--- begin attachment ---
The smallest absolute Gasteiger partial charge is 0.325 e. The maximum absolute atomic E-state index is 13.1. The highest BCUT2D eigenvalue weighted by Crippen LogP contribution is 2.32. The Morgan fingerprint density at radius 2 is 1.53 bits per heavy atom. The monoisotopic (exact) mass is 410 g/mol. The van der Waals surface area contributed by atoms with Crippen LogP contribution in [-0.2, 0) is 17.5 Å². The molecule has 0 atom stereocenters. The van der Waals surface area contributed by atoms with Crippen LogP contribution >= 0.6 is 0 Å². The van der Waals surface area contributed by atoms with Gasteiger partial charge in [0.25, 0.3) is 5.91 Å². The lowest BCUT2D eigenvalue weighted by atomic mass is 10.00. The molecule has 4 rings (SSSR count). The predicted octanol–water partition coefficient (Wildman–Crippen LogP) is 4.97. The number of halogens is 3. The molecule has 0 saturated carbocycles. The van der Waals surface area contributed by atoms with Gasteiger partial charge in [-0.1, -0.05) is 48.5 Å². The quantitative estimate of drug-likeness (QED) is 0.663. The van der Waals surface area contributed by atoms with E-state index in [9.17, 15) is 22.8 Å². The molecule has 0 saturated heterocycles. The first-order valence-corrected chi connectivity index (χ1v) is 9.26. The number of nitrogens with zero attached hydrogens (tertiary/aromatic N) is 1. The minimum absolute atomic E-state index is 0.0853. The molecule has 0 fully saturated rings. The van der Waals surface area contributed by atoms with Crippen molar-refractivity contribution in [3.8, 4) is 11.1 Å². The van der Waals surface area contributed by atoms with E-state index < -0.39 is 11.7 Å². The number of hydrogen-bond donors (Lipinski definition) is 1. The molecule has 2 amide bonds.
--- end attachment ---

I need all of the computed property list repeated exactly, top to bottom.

The smallest absolute Gasteiger partial charge is 0.325 e. The maximum absolute atomic E-state index is 13.1. The highest BCUT2D eigenvalue weighted by Crippen LogP contribution is 2.32. The Morgan fingerprint density at radius 2 is 1.53 bits per heavy atom. The monoisotopic (exact) mass is 410 g/mol. The van der Waals surface area contributed by atoms with Crippen LogP contribution in [-0.2, 0) is 17.5 Å². The molecule has 0 atom stereocenters. The van der Waals surface area contributed by atoms with Crippen LogP contribution >= 0.6 is 0 Å². The van der Waals surface area contributed by atoms with Gasteiger partial charge in [0.25, 0.3) is 5.91 Å². The lowest BCUT2D eigenvalue weighted by atomic mass is 10.00. The molecule has 4 rings (SSSR count). The predicted octanol–water partition coefficient (Wildman–Crippen LogP) is 4.97. The number of halogens is 3. The molecule has 0 saturated carbocycles. The van der Waals surface area contributed by atoms with Gasteiger partial charge in [-0.1, -0.05) is 48.5 Å². The quantitative estimate of drug-likeness (QED) is 0.663. The van der Waals surface area contributed by atoms with E-state index in [9.17, 15) is 22.8 Å². The molecule has 0 saturated heterocycles. The first-order valence-corrected chi connectivity index (χ1v) is 9.26. The number of nitrogens with zero attached hydrogens (tertiary/aromatic N) is 1. The minimum absolute atomic E-state index is 0.0853. The molecule has 0 fully saturated rings. The van der Waals surface area contributed by atoms with Crippen molar-refractivity contribution in [3.8, 4) is 11.1 Å². The van der Waals surface area contributed by atoms with E-state index < -0.39 is 11.7 Å². The number of hydrogen-bond donors (Lipinski definition) is 1. The molecule has 2 amide bonds.